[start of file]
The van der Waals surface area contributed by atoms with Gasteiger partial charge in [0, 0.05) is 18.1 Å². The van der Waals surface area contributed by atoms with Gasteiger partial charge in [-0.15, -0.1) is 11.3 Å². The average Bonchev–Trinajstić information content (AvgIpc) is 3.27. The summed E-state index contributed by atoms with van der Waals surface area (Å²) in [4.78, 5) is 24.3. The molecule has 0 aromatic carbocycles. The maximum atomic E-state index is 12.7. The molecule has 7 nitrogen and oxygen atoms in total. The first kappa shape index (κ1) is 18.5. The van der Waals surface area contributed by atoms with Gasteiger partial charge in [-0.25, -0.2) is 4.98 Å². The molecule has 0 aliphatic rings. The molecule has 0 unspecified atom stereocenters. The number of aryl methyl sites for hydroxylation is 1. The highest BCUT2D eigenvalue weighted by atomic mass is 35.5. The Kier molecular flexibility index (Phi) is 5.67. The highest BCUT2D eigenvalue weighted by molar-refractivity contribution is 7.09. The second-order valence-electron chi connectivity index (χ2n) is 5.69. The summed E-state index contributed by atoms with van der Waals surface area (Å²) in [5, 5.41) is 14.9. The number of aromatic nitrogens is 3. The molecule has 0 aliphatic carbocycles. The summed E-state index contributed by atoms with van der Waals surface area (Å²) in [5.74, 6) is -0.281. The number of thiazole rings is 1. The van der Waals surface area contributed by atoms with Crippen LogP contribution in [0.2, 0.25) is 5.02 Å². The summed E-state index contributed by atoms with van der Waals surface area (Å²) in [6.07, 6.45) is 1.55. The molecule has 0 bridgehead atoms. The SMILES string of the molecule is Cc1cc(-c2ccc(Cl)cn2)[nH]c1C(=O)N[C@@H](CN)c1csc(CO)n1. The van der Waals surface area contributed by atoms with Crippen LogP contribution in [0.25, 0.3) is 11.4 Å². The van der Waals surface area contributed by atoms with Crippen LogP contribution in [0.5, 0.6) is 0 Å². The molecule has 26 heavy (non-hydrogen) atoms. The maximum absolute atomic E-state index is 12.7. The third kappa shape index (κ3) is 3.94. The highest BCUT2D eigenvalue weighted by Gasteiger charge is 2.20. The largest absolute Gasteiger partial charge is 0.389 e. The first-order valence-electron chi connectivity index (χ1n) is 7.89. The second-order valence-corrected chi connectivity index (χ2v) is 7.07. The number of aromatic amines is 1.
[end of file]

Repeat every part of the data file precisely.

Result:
The van der Waals surface area contributed by atoms with Gasteiger partial charge in [0, 0.05) is 18.1 Å². The van der Waals surface area contributed by atoms with Gasteiger partial charge in [-0.15, -0.1) is 11.3 Å². The average Bonchev–Trinajstić information content (AvgIpc) is 3.27. The summed E-state index contributed by atoms with van der Waals surface area (Å²) in [4.78, 5) is 24.3. The molecule has 0 aromatic carbocycles. The maximum atomic E-state index is 12.7. The molecule has 7 nitrogen and oxygen atoms in total. The first kappa shape index (κ1) is 18.5. The van der Waals surface area contributed by atoms with Gasteiger partial charge in [-0.25, -0.2) is 4.98 Å². The molecule has 0 aliphatic rings. The molecule has 0 unspecified atom stereocenters. The number of aryl methyl sites for hydroxylation is 1. The highest BCUT2D eigenvalue weighted by atomic mass is 35.5. The Kier molecular flexibility index (Phi) is 5.67. The highest BCUT2D eigenvalue weighted by molar-refractivity contribution is 7.09. The second-order valence-electron chi connectivity index (χ2n) is 5.69. The summed E-state index contributed by atoms with van der Waals surface area (Å²) in [5, 5.41) is 14.9. The number of aromatic nitrogens is 3. The molecule has 0 aliphatic carbocycles. The summed E-state index contributed by atoms with van der Waals surface area (Å²) in [5.74, 6) is -0.281. The number of thiazole rings is 1. The van der Waals surface area contributed by atoms with Crippen LogP contribution in [0.2, 0.25) is 5.02 Å². The summed E-state index contributed by atoms with van der Waals surface area (Å²) in [6.07, 6.45) is 1.55. The molecule has 0 bridgehead atoms. The SMILES string of the molecule is Cc1cc(-c2ccc(Cl)cn2)[nH]c1C(=O)N[C@@H](CN)c1csc(CO)n1. The van der Waals surface area contributed by atoms with Crippen LogP contribution in [0.25, 0.3) is 11.4 Å². The van der Waals surface area contributed by atoms with Crippen LogP contribution in [0.5, 0.6) is 0 Å². The molecule has 26 heavy (non-hydrogen) atoms. The maximum absolute atomic E-state index is 12.7. The third kappa shape index (κ3) is 3.94. The highest BCUT2D eigenvalue weighted by Gasteiger charge is 2.20. The largest absolute Gasteiger partial charge is 0.389 e. The first-order valence-electron chi connectivity index (χ1n) is 7.89. The second-order valence-corrected chi connectivity index (χ2v) is 7.07. The number of aromatic amines is 1.